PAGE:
"Max" (1987 – December 1, 2006) was Clooney's pet Vietnamese black bristled potbellied pig, often referred to as "Max the star" by Clooney. The pig shared Clooney's Hollywood Hills home, as well as Clooney's bed, and frequently made cameos in interviews, mostly because of his enormous size. He is often credited with saving Clooney's life by waking him up before the Northridge earthquake on January 16, 1994. In 2006, the pig was taken for a flight on John Travolta's private jet.
Max was bought by Clooney in 1988 as a gift for his then-girlfriend Kelly Preston, who later became Travolta's wife. The pig used to have a special cattle-pen and his own corner in the garage of Clooney's manor. Max was seriously injured in 2001 when one of Clooney's friends accidentally ran him over with his car. Weighing ca. 300 pounds (over 130 kg), Max died in Los Angeles of natural causes, as has been stated by Clooney's press secretary Stan Rosenfield. Because he was known to have arthritis, and was partly blind, the animal was falsely reported to have died in January 2005. Clooney dotingly recalls that Max would squeal every morning until he was fed. A column on Max by Clooney's father, Nick, appeared in The Cincinnati Enquirer.
In the media
Clooney is one of three people to have been given the title of "Sexiest Man Alive" twice by People Magazine; first in 1997 and again in 2006. He appeared in commercials outside the US for products such as Fiat, Nespresso, and Martini vermouth, and lent his voice to a series of Budweiser ads beginning in 2005. Clooney was named one of Time magazine's 100 Most Influential People in the World in 2007, 2008, and 2009.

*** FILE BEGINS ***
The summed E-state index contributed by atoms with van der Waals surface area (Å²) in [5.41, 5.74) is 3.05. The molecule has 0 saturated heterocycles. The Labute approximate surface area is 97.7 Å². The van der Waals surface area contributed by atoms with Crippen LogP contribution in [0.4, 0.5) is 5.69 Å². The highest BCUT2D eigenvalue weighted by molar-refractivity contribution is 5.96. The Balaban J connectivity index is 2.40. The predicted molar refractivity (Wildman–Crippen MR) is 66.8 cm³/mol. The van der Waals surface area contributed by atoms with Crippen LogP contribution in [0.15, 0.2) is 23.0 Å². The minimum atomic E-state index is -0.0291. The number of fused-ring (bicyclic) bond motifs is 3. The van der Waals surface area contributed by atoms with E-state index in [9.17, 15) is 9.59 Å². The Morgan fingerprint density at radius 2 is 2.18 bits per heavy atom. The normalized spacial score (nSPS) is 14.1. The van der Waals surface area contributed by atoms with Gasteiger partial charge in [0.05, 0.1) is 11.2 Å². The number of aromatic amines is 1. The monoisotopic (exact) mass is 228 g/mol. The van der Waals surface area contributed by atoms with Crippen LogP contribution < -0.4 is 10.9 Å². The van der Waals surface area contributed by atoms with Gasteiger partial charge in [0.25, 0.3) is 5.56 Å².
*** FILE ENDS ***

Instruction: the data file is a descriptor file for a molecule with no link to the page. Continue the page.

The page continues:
South Park creators Matt Stone and Trey Parker lampooned Clooney, among other stars, in their feature film Team America: World Police. Clooney later said that he would have been offended if he hadn't been made fun of in the film. He was also mentioned in the South Park episode "Smug Alert!", which mocks his acceptance speech at the 78th Academy Awards. Clooney has also lent his voice to South Park, however, appearing in the episode "Big Gay Al's Big Gay Boat Ride" as Sparky the Dog, and as the emergency room doctor in South Park: Bigger, Longer & Uncut. Clooney was also caricatured in the American Dad! episode Tears of a Clooney, in which Francine sees her plans to destroy Clooney materialize.